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In Fahrenheit 451, after working with Mildred, the machine operator tells Montag that...

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blah437 | Student | eNoter

Posted July 27, 2011 at 3:24 AM via web

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In Fahrenheit 451, after working with Mildred, the machine operator tells Montag that “we get these cases nine or ten a night.”  What is the significance of this?

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accessteacher | High School Teacher | (Level 3) Distinguished Educator

Posted July 27, 2011 at 3:31 AM (Answer #1)

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It is clear that what the machine operators tell Montag about the high incidence of attempted suicide attempts reveals the way in which the dumbed down form of society that the novel presents us with, where books are illegal and citizens are encouraged to engage in forms of entertainment that only serve to expose the emptiness and meaninglessness of their lives, is resulting in people lacking lives of depth, significance and meaning. Note what the operator says:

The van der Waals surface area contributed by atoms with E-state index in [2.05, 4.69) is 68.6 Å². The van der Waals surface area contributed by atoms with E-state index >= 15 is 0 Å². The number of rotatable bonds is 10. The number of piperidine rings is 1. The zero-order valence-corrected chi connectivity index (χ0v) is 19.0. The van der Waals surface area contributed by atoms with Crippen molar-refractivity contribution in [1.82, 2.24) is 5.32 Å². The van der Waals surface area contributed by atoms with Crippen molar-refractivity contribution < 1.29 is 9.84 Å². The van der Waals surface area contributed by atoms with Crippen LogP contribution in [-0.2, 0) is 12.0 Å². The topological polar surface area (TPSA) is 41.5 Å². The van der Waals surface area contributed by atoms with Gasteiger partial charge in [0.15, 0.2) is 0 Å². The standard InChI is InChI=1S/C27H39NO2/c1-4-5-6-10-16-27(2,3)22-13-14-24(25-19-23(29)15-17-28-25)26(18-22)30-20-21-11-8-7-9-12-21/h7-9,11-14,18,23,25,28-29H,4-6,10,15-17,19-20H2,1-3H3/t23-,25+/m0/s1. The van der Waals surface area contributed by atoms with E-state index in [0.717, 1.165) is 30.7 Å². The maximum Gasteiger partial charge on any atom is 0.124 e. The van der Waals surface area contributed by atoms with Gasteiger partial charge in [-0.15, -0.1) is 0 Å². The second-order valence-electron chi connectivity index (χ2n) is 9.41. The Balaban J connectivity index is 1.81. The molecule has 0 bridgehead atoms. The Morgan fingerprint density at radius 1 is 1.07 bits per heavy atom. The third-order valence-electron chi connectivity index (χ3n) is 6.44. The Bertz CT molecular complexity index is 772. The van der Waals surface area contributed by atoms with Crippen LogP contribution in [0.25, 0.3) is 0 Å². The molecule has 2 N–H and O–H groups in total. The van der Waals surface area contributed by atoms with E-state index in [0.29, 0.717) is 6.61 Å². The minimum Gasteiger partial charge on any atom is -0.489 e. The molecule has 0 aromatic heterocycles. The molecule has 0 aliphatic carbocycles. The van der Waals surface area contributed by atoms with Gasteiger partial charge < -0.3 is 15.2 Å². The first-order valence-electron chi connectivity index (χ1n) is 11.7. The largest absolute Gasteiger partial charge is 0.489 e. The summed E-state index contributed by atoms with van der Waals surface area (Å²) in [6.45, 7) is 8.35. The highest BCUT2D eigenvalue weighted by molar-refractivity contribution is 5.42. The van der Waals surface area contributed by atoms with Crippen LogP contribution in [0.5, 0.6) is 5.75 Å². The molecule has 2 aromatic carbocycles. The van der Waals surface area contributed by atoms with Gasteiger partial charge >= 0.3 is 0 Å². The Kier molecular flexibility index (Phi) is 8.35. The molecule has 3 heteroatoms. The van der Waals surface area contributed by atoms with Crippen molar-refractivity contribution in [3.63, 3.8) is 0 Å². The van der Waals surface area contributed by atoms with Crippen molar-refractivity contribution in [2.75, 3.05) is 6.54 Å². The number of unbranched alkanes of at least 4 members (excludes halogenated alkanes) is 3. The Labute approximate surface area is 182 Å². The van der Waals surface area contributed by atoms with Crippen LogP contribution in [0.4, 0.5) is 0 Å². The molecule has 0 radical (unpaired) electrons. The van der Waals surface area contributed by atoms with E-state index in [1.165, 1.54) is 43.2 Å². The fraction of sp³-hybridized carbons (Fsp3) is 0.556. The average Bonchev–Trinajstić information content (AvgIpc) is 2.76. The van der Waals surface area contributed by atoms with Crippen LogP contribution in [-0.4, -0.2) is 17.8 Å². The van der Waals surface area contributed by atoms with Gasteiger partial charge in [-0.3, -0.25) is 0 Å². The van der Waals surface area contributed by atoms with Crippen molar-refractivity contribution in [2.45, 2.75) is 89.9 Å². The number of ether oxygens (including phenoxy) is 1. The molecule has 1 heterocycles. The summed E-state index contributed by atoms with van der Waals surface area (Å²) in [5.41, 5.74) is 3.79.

We get these cases nine or ten a night. Got so many, starting a few years ago, we had the special machines built. With the optical lens fo course, that was new; the rest is ancient. You don't need an M. D., case like this; all you need it two handymen, clean up the problem in half an hour.

The suicide attempts are clearly linked to the changes in society, and the fact that they get so many "cases" like this every single night that they have had to invent new machines to cope with it points towards the deep unhappiness of so many of the populace. The case of Mildred is obviously the norm rather than the exception.

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